University of Arizona a dot Cooperative Extension

Alfalfa Report
Yuma County, Arizona
April 19, 2004

(PDF Version, 23KB)

Production Update:

Cutting Height: The optimum cutting height for alfalfa varies from about 2 to 4 inches. As cutting height is increased, more growth occurs from buds originating on the stems and less from the crown. Stem buds are less productive than crown buds, so increasing cutting height often reduces yields. However, crown bud development is suppressed if alfalfa is cut at early stages of growth or on a frequent basis. In these cases, lack of crown bud development can be compensated for somewhat by increasing the cutting height and encouraging more regrowth from the stems. A cutting height of 3 inches resulted in prolonged stand life compared to a 1 inch cutting height in an Arizona study. Crop quality can be manipulated with cutting height since the lower part of the plant is poorer in quality than the top.

Insect Management: Alfalfa caterpillar, Colias eurytheme, (Detour sign picture) also known as alfalfa butterfly, is a warm weather pest of alfalfa (more information Alfalfa Caterpillar/Butterfly PDF file, 74 KB). There can be as many as seven generations between May and October, in the low desert. Start checking fields for alfalfa caterpillars when yellow alfalfa butterflies (Detour sign picture) first appear in May. When alfalfa butterflies are seen flying over tall alfalfa, they most likely emerged from that field. Eggs are laid singly (Detour sign picture), standing on end, on the upper surface of leaves in fields with re-growth under 6 inches. Larvae hatch in 3 to 10 days, grow to about an inch long and pupate in approximately two weeks. Alfalfa caterpillars are green with white stripes down their sides and are distinguished from beet armyworm (Detour sign picture) by their velvety appearance. Monitor fields weekly from June through October, checking 2 to 3 times per week during periods of heavy infestations. Take 5 sweep counts in 4 to 5 field locations. Check worms for parasitism by pulling heads off an alfalfa caterpillar larva, squeeze out the body contents, and look for an Apanteles wasp larva. Treat when field counts average 10 non-parasitized caterpillars per sweep.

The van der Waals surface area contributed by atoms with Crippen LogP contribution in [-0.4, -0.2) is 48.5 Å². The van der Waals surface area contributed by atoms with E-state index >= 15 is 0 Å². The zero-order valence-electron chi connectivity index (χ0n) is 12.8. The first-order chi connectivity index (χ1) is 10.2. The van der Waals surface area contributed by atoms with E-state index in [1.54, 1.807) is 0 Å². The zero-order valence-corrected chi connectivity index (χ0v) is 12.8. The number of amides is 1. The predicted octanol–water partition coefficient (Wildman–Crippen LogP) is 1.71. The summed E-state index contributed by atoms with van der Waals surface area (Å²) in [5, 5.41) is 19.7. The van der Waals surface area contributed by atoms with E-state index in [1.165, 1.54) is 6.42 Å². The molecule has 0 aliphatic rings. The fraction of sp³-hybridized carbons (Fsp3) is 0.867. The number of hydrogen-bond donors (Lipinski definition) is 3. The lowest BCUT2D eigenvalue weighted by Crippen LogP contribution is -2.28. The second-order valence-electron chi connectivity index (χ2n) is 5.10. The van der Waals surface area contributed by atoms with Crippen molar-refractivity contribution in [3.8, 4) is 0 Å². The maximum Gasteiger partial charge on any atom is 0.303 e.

Weed Control: Multiple applications of Eptam will suppress Nutsedge (picture). It is recommended to make applications after the first, third and fifth cuttings. A maximum of 12 lbs. active ingredient per season is allowed with individual application of 3 lbs. active ingredient being common.

Market Summary
Off grade
Past 2 Weeks (2004)
Last Year (2003)


10 Year Summary (April 6, to April 19, 1995-2004):

Graph of the 10 year summary prices for alfalfa , April 6 to April 19, 1995-2004

Full Disclaimers

Issued in furtherance of Cooperative Extension work, acts of May 8 and June 30, 1914, in cooperation with the U.S. Department of Agriculture, James A. Christenson, Director Cooperative Extension, College of Agriculture and Life Sciences, The University of Arizona.

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Information provided by:
Barry Tickes, Extension Agent, Yuma County
Michael Ottman, Agronomy Specialist
College of Agriculture, The University of Arizona.
Eric Natwick, UCCE Imperial County - Farm Advisor
University of California, Davis, CA.

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